Just Cause dev predicts less big budget games in next-gen

Wednesday, 3rd April 2013 12:58 GMT By Dave Cook

Just Cause developer Avalanche Studios has predicted that next-gen formats will play home to less mammoth-budget releases and CEO Stefan Ljungqvist added, “Maybe we don’t need forty first-person shooters.” He has a point.

It comes as development budgets are spiralling out of control and studios are finding it hard to recoup the cost. Exhibit A: Tomb Raider was branded a failure recently by Square-Enix despite having the strongest start in the franchise’s history. There’s clearly something wrong in development today.

Speaking with Gamasutra, Ljungqvist said “I don’t think big-budget games are going away. There’s going to be less of them. But that’s a good thing, because maybe we don’t need forty first-person shooters. I don’t want to play them all, but maybe we need one, two or three.”

Regardless, financial risk is a prevalent issue that isn’t going anywhere soon, but if developers were to curb costs then they’d be able to take greater risks without potentially ruining themselves in the process.

Ljungqvist added, “Maybe over the course of the past five years, developers have pitched creative or more artistic games, but publishers had been more careful of betting a lot on those games, because they’re associated with some risk. But maybe now they can [take more risks] because they need to be more unique in the marketplace.

“You ask, ‘What’s the future of consoles,’ but maybe there’s no console any more. This is convergence — Smart TV, Netflix is on PS3. It’s already happening. I don’t think we should disregard that ‘consoles,’ or whatever we call them, as they will be important to living room entertainment.

“But there is risk. Will the hardware install base grow as fast as the last generation?”

Well, well. What do you all make of that then? Lower costs, greater ambition and less risk? Sounds like a perfect storm of circumstances doesn’t it? Should more devs embrace this approach? Let us know below.

Thanks OXM.



  1. OmegaSlayer

    I hope to see less games and more quality.
    There’s stuff that shouldn’t really be released, like Army Of Two for example.

    #1 2 years ago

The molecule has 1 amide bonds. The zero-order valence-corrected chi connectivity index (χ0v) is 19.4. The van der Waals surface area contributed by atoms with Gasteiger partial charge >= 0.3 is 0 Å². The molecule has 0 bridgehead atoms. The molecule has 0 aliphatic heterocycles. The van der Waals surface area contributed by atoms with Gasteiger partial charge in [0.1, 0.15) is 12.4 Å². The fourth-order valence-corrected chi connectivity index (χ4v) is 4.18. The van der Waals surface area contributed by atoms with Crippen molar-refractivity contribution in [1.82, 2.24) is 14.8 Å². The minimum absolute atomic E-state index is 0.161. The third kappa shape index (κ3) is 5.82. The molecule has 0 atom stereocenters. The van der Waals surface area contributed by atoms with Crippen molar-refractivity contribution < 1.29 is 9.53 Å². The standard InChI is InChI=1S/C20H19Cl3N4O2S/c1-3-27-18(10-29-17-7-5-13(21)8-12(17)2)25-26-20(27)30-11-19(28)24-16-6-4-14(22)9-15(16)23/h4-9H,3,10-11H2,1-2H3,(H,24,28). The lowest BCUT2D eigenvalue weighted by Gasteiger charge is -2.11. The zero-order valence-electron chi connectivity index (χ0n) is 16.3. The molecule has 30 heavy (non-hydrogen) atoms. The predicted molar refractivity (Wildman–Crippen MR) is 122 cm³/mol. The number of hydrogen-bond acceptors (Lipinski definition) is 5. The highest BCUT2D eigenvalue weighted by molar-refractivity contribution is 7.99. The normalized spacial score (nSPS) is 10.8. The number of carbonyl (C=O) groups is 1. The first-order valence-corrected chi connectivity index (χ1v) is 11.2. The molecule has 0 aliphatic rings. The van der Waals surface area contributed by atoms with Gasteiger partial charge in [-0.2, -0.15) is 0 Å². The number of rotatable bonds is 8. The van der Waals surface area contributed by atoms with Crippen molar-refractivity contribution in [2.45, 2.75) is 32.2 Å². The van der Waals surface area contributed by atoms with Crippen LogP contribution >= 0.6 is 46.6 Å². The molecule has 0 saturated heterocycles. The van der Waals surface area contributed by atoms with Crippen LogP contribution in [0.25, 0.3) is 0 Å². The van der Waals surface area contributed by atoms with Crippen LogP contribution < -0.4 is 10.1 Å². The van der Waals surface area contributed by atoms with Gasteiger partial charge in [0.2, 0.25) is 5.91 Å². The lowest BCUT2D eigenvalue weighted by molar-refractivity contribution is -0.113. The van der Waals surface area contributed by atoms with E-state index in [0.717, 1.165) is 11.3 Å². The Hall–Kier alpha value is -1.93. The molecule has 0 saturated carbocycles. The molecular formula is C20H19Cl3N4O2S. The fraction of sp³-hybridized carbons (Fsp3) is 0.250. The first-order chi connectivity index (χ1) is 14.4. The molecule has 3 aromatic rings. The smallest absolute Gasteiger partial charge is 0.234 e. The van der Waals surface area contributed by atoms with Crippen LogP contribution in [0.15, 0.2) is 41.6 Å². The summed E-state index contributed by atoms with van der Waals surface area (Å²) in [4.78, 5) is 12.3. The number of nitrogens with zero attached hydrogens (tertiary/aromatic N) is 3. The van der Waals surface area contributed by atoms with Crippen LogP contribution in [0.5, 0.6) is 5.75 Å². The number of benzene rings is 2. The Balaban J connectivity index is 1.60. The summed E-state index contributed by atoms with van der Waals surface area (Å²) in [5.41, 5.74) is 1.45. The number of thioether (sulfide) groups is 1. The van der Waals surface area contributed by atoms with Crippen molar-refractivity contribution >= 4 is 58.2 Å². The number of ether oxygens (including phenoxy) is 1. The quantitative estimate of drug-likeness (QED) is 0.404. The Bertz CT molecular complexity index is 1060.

2. PC_PlayBoy

    From the article link you forgot to add:

    Commercially, the market is certainly pointing toward a direction that is not favorable for consoles

    #2 2 years ago
  3. Lengendaryboss

    @1 I want to see more quality in games even if that means less of them coming out, ever since the start of this gen i have been trading in games with quality not there.
    @4 Unfortunately business wise its rakes in a lot of money for Ubisoft and the Devil, so they will keep milking until the cash cow is dry.

    #3 2 years ago
  4. K-V-C

    yeah i totally agree with #1 and hope activision & ubisoft stop with yearly releases no innovation at all gameplay wise all they change is the setting

    #4 2 years ago
  5. deathm00n

    The situation that is happening now can be resumed with the Assassin’s Creed franchise. The first one had a good idea, the second implemented this idea well, brotherhood perfected the implementation, the rest was not needed. The majority of game genres are already at the perfect implementation level, first person shooters being the big example. We already have what we need, but then there’s always someone trying to sell it to you again with little or no modifications at all.

    If things doesn’t change next gen I think we are going to see a collapse of the industry, Brenna linked the first collapse in her article of microtransactions, I think the same applies here.

    #5 2 years ago
  6. UuBuU

    Good ~ bigger budget almost always means worse game, as the developers have to appeal to far too broad an audience in order to be profitable.

    #6 2 years ago
  7. blackdreamhunk

    smart I think games will get short too if they are big bugget.

    #7 2 years ago
  8. OlderGamer

    The problem tho, with less releases is that you have less choice. And that is bad if you are not a major fan of the name brand franchises.

    I fit that build a lot.

    The other problem ofc, is that with bigger budjets come less risk and less inovation. Meaning that the few new trip A blockbuster will prety much be the same as old ones. I honestly think that oversaturation amoung franchise brands is already a large problem. It creates consumer fatigue.

    But in balance of all of that, i expect to see a influx of lower budget titles much like we now have in the Indie seen. Lots of XBLA level stuff.

    #8 2 years ago
  9. viralshag

    I just think developers and publishers need to stop thinking like every game is going to be the next big thing or a trip-A hit.

    @1, I totally disagree and I actually think EA know this. The new Army of Two felt like some good old fashioned filler. There wasn’t a huge amount of advertising and based on the game, it was fun and worth a play but if they told me it had stupidly high production level I would laugh. In their face. And then laugh some more.

    There are so many game released now marketed like they are something super-hot and special. Just go back to the old days where everyone knew you were going to have a limited audience because it was going to be a mediocre game at best. We all generally know when a game will be kinda crappy, I think they should stop trying to bullshit us.

    #9 2 years ago

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